If someone compiled a list of how American people spend their leisure time organized by popularity, no one would be surprised to find attending and viewing professional sporting events, whether in person or via television or satellite, very close to the top of the list. Those who have noticed the evolution of this trend will find also that it has taken away from one activity that used to engage American citizens' free time: democracy. As respectable and fulfilling as sporting events are, their time-consuming nature detracts from weightier obligations Americans have traditionally pursued. I speak, of course, of the dwindling popularity of attending and following the workings of our government in region-specific political affairs. One would truly be hard-pressed to find that activity even within the first twenty pages of the list.

In early December 1891, Luther Gulick, chairman of the physical education department at the School for Christian Workers in Springfield, Massachusetts, instructed physical education teacher James Naismith to invent a new game to entertain the school's athletes during the winter season. With an ordinary soccer ball, Naismith assembled his class of eighteen young men, appointed captains of two nine-player teams, and introduced them to the game "Basket Ball." Naismith, who had outlined thirteen original rules, dispatched the school janitor to find two boxes to fasten to the balcony railing at opposite sides of the gymnasium, where they would serve as goals. The school janitor, however, only found two half-bushel peach baskets, and the game was played with these. The soccer ball and the peach basket soon gave way to specialized equipment, and basketball rapidly grew in popularity as high school players joined professional leagues and were soon offered ridiculously high salaries to entertain the American public.

Nearly all of America is affected by this distraction. Sports absorption is clearly evidenced by the nationwide ratings received by the recent Superbowl XXXIX, which was attended by 78,125 and viewed by millions more. While there is certainly no shame to be found in these numbers, how do we sleep at night knowing that a standard Rochester, MN school board meeting is lucky if it plays host to twenty attendees? That's dramatically less than the attendance to the Superbowl. Surely something must be done to help us clear our collective conscience.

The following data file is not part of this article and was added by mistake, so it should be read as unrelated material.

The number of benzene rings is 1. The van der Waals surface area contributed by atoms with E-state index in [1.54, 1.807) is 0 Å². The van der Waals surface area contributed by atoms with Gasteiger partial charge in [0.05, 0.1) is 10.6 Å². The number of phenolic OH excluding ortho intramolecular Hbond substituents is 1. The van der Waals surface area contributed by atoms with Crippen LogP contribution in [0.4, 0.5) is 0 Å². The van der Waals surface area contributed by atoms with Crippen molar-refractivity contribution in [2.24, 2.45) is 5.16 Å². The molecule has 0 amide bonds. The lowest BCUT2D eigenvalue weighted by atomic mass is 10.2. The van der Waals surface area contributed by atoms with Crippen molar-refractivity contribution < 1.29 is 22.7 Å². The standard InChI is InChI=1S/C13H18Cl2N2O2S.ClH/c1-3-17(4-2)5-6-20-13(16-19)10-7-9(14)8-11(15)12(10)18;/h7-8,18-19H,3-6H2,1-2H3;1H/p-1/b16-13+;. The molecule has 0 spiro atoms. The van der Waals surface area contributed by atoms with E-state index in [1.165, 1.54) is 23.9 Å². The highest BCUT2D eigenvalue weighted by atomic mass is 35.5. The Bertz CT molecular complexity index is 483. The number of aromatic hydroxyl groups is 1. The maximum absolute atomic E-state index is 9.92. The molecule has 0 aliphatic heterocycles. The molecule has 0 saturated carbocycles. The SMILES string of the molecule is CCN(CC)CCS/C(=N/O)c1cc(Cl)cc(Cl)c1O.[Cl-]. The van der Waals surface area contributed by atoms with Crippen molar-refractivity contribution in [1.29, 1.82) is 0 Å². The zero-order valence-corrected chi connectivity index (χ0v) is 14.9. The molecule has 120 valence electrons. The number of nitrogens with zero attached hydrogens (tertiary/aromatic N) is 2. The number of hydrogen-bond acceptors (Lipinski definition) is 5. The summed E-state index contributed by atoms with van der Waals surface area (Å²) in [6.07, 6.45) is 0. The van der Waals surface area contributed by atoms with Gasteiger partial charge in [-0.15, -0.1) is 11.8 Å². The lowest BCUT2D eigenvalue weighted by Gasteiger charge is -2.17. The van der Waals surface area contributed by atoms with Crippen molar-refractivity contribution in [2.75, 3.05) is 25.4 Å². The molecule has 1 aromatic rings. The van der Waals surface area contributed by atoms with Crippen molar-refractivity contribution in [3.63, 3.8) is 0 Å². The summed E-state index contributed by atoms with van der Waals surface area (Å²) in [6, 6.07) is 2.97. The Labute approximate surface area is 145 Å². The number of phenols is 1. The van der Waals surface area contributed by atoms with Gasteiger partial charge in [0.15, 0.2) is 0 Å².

Now I don't mean to say that this issue has gone entirely unaddressed. TV networks have half-heartedly tried to boost exposure to political arenas. We now have not only a C-SPAN channel for the Senate's political proceedings but also a C-SPAN 2, which covers the House of Representatives. C-SPAN should try to broaden its reach in an attempt to increase its ratings and strengthen its fan base. This would be a clear reflection of ESPN's complete sports coverage through over a hundred regularly programmed stations—among them, the aptly named ESPN, ESPN 4, ESPN 17, and my personal favorite, ESPN 6. I applaud the networks' efforts thus far, and hope soon to see a C-SPAN 3 appear on my TV Guide.

Now may I be so bold as to propose a solution of my own on the matter? Many of us are aware of such programs such as Fantasy Football and Fantasy Basketball. Participants draft their own teams based on the players available in the corresponding professional league. They then observe their players' standings in the real league and how those figures affect their standings in the fantasy league. These services are offered to the worldwide public through various sources, most notably and Yahoo! Sports. I wish to suggest, of course, that we provide a similar service I would like to call "Fantasy Politics." Participants will begin the fiscal year by drafting their team of powerhouse politicians, be they senators, representatives, governors, mayors, obscure county or city officials and assistants, or even the president himself. Statistics would be tracked throughout their various terms, and scores would be provided based on bills passed and time spent at meetings. Cash prizes could be available to participants who manage their teams most effectively, or maybe even a chance to meet their MVP—Most Valuable Politician.

This proposal certainly promises to glamorize the world of legislation and government. America's fascination with professional sports will transfer to a newfound appreciation of our legislative system. In fact, I would hardly be surprised to find within the closets of today's youth a single item of sports equipment—rather, sales of briefcases, three-ring binders, and pinstripe suits would skyrocket. Household names like "Mad Dog" Mark Madsen and Shaquille O'Neal would soon be replaced by the likes of Condoleeza "The Negotiator" Rice and Gil "The Legislatin' Machine" Gutknecht.

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